Also, the emcees were largely 100% slam ignorant; hadn’t seen a slam, didn’t know how to run a slam, and were supported, kind of, by bout managers in name only. Teams were given 30-page rule booklets which were basically NPS booklets with different covers, there was no training or orientation, and there were no side events. It was less like a regional poetry event than it was a gladiator pit, but with Nerf weapons. Bouts were by and large a travesty, and not just in the competitive sense: some bouts were interrupted by remarks by emcees that ranged from WTF to racist/sexist. My bout took an hour to get 4 poets on stage and then took a break so the emcee could deliver a 10-minute monologue about his life…and that was PLANNED. Most of the bouts pressed on despite their problems, trying to make some kind of concession with chaos to at least finish something resembling a slam.
My bout took a different tact. At my bout, after the intermission, teams began to agitate and mutiny. The bout was basically stopped cold and arguments erupted around the stage about rotations, then various concerns about the emceeing and interruptions, and on and on. I told my team this event was going to be suspect weeks ago when I saw the schedule had 4-hour bouts on them (so that emcees – who would all be comedians according to the organizer – could interact with the crowds), and encouraged them to have fun regardless. So they played skeeball and darts while the other teams raged against the non-machine. The host eventually made her way to our bout, only to be yelled at as well, and finally I proposed to everyone that we stop trying to make this shit bout work and just reschedule it for the next day…a trick I learned from NPS 2004. If we could get the bouts to not be 4-hours long, we could “pull it off”. I put that in quotes because as far as I was concerned at the point that you have no organization, no audience and unskilled staff, the event belongs to the poets and we should do whatever we want.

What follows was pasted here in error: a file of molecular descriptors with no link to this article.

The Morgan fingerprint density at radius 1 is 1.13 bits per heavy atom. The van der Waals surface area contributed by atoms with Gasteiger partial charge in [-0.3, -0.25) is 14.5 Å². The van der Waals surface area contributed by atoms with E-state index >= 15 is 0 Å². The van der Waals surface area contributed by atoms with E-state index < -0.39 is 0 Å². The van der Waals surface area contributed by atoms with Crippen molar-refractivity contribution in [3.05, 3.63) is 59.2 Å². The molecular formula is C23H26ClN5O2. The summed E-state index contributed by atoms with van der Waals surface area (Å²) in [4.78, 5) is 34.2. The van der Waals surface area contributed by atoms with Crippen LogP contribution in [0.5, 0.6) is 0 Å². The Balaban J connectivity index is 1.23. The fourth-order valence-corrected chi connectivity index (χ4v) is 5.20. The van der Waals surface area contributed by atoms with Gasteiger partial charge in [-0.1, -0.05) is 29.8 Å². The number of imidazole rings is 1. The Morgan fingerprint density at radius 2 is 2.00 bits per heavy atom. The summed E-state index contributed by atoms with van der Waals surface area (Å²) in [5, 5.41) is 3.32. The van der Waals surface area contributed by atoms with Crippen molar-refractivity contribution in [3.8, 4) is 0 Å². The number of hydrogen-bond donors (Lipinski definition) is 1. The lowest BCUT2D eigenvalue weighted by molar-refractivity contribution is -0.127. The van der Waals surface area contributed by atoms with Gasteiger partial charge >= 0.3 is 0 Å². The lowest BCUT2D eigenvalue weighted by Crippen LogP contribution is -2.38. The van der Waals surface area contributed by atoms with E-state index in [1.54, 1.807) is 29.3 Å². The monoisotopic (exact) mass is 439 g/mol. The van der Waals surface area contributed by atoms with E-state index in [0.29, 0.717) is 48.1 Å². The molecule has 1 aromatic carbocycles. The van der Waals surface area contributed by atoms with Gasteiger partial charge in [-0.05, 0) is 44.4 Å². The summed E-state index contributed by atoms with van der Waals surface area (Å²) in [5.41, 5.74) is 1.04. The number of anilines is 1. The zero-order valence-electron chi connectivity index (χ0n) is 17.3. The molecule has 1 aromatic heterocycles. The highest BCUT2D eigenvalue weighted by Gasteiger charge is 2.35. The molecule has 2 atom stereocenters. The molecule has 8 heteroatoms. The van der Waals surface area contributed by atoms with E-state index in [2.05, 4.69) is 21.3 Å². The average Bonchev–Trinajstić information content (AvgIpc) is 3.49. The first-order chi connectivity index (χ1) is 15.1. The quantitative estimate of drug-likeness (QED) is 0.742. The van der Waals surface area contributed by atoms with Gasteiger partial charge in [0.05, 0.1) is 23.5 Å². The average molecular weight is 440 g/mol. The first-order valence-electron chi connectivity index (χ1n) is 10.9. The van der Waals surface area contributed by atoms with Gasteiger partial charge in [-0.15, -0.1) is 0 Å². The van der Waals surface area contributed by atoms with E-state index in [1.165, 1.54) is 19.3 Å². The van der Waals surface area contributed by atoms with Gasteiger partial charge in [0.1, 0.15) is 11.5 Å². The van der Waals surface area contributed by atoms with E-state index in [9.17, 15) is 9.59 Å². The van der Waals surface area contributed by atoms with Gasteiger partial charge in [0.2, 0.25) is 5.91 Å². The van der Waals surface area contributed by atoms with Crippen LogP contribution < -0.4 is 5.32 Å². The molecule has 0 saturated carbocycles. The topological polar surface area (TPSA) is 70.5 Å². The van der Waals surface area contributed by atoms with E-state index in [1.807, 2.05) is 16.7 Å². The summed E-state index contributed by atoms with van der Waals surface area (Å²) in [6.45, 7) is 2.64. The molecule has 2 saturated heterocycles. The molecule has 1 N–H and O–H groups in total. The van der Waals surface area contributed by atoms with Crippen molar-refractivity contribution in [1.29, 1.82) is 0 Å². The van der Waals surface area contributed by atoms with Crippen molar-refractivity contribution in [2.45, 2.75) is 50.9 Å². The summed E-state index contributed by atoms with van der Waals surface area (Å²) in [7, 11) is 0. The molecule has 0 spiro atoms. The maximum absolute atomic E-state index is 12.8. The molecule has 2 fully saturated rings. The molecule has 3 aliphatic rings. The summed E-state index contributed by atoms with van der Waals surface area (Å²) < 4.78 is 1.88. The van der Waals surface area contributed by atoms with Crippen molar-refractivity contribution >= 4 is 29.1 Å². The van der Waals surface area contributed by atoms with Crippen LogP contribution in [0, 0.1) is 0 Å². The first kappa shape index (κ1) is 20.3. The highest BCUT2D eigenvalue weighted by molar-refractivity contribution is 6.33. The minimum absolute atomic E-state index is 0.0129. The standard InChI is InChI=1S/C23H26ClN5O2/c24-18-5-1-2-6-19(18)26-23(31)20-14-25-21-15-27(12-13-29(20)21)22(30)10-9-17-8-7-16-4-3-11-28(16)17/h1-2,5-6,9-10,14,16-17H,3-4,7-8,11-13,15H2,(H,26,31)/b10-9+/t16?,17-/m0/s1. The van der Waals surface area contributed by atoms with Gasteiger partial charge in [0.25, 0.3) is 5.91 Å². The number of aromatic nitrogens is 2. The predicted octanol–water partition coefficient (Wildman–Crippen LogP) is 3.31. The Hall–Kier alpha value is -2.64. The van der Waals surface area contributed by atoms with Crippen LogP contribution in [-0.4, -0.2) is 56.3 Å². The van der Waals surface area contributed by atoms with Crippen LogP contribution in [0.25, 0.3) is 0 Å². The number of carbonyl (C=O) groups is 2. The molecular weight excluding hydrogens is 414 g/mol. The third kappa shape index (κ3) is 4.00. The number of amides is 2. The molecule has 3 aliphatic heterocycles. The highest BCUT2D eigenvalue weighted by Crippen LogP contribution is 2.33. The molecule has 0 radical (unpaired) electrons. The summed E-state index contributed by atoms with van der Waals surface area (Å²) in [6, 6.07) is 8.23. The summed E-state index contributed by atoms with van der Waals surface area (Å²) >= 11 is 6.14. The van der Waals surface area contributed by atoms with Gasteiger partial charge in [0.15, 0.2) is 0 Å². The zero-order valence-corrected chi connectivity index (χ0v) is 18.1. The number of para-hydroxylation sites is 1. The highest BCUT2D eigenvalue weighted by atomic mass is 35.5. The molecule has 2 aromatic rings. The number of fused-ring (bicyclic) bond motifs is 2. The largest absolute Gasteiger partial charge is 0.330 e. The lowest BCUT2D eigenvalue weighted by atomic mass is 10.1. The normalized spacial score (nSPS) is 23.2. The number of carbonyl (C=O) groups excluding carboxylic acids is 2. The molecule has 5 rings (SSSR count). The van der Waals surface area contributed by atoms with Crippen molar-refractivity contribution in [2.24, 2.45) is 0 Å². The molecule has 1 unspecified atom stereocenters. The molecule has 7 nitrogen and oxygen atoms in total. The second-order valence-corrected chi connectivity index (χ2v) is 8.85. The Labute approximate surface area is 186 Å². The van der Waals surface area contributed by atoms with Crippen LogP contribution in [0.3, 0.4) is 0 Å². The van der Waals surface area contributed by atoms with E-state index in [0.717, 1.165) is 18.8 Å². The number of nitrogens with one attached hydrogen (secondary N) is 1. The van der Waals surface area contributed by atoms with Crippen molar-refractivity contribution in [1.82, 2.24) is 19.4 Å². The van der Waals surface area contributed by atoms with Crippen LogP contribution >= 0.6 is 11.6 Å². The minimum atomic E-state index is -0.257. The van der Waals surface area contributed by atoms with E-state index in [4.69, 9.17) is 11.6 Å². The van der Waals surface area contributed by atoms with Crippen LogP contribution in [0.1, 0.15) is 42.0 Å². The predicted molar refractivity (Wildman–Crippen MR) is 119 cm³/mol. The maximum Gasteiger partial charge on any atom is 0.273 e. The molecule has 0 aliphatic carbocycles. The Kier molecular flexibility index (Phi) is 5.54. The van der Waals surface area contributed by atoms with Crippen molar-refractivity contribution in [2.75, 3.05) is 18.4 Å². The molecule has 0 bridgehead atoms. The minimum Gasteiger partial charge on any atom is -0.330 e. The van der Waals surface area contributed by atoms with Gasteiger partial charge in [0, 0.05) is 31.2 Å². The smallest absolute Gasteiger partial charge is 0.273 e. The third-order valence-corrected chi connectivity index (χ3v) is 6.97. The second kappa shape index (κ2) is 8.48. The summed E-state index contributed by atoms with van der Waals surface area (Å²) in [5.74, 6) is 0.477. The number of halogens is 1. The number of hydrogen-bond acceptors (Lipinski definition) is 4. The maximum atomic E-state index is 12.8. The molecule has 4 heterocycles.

Even if you came there strictly for a competition, there was no way you could stand behind anything that came out of a bout under those conditions. You’d look ridiculous walking around talking about you took a 1 rank or got a 30 in a bout in which the emcee sat in a wheelchair directly behind every performer because the venue wasn’t wheelchair accessible and it didn’t occur to anyone to give him a bout that didn’t have an elevated stage. Or an emcee doubling as a judge, tapping judges one by one for scores verbally because there weren’t any dry erase boards like it was the World Series of Poker (“I’ll match that score”). And so on. So while it sounds crazy that teams would stop their bout in the middle because it was so poorly run, it really wasn’t that deep. It’s not like the bartender said “Screw this” and turned on the music in the middle of someone’s poem, refusing to let the bout finish so that they could get people who actually tip with their drinks in the door (which is EXACTLY what happened to my bout in NPS 2004). It was just teams deciding they’d had enough and didn’t trust the organizer to fix the problems. So we erred on the side of Sleep On It instead of trying to finish a dramatic bout slowly becoming a horror show. I don’t care about the competitive aspects of Slam, but that doesn’t mean I expect everyone else to enjoy the ride. Better to cut our losses, and every other bout should have done the same thing. You should be hearing about how all of the bouts mutinied, not just ours.